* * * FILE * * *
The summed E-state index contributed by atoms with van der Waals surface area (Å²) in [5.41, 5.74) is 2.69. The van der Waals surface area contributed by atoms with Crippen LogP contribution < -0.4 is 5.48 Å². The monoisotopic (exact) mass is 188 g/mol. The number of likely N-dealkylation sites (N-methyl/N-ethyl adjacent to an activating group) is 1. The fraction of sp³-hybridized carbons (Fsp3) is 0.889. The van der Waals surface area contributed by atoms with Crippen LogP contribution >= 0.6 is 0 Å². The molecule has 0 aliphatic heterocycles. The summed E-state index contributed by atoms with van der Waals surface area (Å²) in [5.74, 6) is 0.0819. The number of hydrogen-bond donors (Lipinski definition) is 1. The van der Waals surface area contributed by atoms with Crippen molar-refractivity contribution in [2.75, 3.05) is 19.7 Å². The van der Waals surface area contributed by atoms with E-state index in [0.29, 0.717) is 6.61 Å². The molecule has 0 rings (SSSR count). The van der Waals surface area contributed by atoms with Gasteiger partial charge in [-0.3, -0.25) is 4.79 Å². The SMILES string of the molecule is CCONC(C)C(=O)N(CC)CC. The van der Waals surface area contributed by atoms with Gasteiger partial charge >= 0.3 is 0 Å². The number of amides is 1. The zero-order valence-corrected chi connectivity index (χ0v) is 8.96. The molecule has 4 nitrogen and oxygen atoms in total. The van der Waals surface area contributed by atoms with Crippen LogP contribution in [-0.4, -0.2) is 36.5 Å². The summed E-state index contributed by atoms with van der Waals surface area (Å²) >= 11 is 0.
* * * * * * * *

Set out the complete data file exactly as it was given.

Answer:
The summed E-state index contributed by atoms with van der Waals surface area (Å²) in [5.41, 5.74) is 2.69. The van der Waals surface area contributed by atoms with Crippen LogP contribution < -0.4 is 5.48 Å². The monoisotopic (exact) mass is 188 g/mol. The number of likely N-dealkylation sites (N-methyl/N-ethyl adjacent to an activating group) is 1. The fraction of sp³-hybridized carbons (Fsp3) is 0.889. The van der Waals surface area contributed by atoms with Crippen LogP contribution >= 0.6 is 0 Å². The molecule has 0 aliphatic heterocycles. The summed E-state index contributed by atoms with van der Waals surface area (Å²) in [5.74, 6) is 0.0819. The number of hydrogen-bond donors (Lipinski definition) is 1. The van der Waals surface area contributed by atoms with Crippen molar-refractivity contribution in [2.75, 3.05) is 19.7 Å². The van der Waals surface area contributed by atoms with E-state index in [0.29, 0.717) is 6.61 Å². The molecule has 0 rings (SSSR count). The van der Waals surface area contributed by atoms with Gasteiger partial charge in [-0.3, -0.25) is 4.79 Å². The SMILES string of the molecule is CCONC(C)C(=O)N(CC)CC. The van der Waals surface area contributed by atoms with Gasteiger partial charge >= 0.3 is 0 Å². The number of amides is 1. The zero-order valence-corrected chi connectivity index (χ0v) is 8.96. The molecule has 4 nitrogen and oxygen atoms in total. The van der Waals surface area contributed by atoms with Crippen LogP contribution in [-0.4, -0.2) is 36.5 Å². The summed E-state index contributed by atoms with van der Waals surface area (Å²) >= 11 is 0.